FACTS ON PENGUINS
Facts About Penguins
Many penguins live in coastal Antarctica, but none live at the South Pole: the Pole, at the center of the frozen continent, is too far from the ocean, and penguins need the ocean to catch the fish, squid, and shrimp on which they feed.
In fact, of the 18 species of penguin, not all live in Antarctica. Some instead live in the most southern parts of Africa and South America as well as in other southerly places such as New Zealand. One penguin species, the Galapagos penguin, lives not far from the equator.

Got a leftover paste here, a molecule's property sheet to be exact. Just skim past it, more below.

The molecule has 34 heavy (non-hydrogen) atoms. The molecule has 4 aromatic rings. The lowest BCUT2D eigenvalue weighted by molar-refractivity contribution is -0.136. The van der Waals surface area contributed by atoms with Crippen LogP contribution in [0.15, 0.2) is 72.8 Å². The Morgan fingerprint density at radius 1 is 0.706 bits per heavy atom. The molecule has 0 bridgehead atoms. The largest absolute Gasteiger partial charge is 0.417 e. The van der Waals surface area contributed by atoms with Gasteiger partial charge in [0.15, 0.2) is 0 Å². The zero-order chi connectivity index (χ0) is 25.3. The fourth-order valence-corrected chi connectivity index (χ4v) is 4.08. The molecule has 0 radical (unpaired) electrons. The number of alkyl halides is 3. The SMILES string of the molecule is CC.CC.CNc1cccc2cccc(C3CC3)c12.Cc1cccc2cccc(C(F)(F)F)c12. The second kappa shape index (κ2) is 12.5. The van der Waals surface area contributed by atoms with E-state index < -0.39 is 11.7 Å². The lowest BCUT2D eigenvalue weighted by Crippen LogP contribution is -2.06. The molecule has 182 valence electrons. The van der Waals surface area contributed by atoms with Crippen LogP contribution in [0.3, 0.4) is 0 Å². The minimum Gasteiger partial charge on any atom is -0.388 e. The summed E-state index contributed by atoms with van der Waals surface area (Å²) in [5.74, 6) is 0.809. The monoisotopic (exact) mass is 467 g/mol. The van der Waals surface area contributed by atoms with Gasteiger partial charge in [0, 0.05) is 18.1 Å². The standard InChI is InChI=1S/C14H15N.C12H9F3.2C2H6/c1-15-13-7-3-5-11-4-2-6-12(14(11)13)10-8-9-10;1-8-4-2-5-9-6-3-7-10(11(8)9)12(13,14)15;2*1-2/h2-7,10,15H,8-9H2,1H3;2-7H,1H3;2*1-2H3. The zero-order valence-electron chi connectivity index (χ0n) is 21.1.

Sizes among penguin species range from the emperor penguin (above), which is over three and a half feet (1.1 meters) tall, and can weigh 35 kilos (75 pounds), to the fairy penguin, which only weighs 2.2 pounds (1 kilogram).
All penguins are upright, flightless birds, with wings that have evolved into flippers for swimming. the familiar, tuxedo-like plummage is common across penguin species. Many types of penguins live in large colonies, and they breed and feed as a group.
Penguins typically produce a single egg and chick each year, which is cared for by both parents. Male penguins incubate the egg and care for the chick while the female is off feeding herself in the ocean and preparing to bring back a meal, which she regurgitates for the chick.
By all accounts, penguins are among the most devoted parents in the animal kingdom.